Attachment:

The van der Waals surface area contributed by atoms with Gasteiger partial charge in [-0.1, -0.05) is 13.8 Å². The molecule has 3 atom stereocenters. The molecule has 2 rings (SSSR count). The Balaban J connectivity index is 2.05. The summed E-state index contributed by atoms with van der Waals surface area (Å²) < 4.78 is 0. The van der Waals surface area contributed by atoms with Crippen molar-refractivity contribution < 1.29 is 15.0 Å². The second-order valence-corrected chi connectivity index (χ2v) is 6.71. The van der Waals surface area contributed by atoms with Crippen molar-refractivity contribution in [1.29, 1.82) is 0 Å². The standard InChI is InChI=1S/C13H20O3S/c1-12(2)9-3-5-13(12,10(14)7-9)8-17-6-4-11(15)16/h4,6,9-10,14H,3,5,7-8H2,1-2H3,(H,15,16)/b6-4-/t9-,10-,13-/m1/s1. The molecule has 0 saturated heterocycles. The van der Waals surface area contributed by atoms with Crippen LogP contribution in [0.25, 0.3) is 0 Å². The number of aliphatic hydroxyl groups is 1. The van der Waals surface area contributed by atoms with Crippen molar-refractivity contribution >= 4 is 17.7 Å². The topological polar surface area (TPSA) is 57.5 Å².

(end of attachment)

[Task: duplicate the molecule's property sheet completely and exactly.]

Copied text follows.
The van der Waals surface area contributed by atoms with Gasteiger partial charge in [-0.1, -0.05) is 13.8 Å². The molecule has 3 atom stereocenters. The molecule has 2 rings (SSSR count). The Balaban J connectivity index is 2.05. The summed E-state index contributed by atoms with van der Waals surface area (Å²) < 4.78 is 0. The van der Waals surface area contributed by atoms with Crippen molar-refractivity contribution < 1.29 is 15.0 Å². The second-order valence-corrected chi connectivity index (χ2v) is 6.71. The van der Waals surface area contributed by atoms with Crippen molar-refractivity contribution in [1.29, 1.82) is 0 Å². The standard InChI is InChI=1S/C13H20O3S/c1-12(2)9-3-5-13(12,10(14)7-9)8-17-6-4-11(15)16/h4,6,9-10,14H,3,5,7-8H2,1-2H3,(H,15,16)/b6-4-/t9-,10-,13-/m1/s1. The molecule has 0 saturated heterocycles. The van der Waals surface area contributed by atoms with Crippen LogP contribution in [0.25, 0.3) is 0 Å². The number of aliphatic hydroxyl groups is 1. The van der Waals surface area contributed by atoms with Crippen molar-refractivity contribution >= 4 is 17.7 Å². The topological polar surface area (TPSA) is 57.5 Å².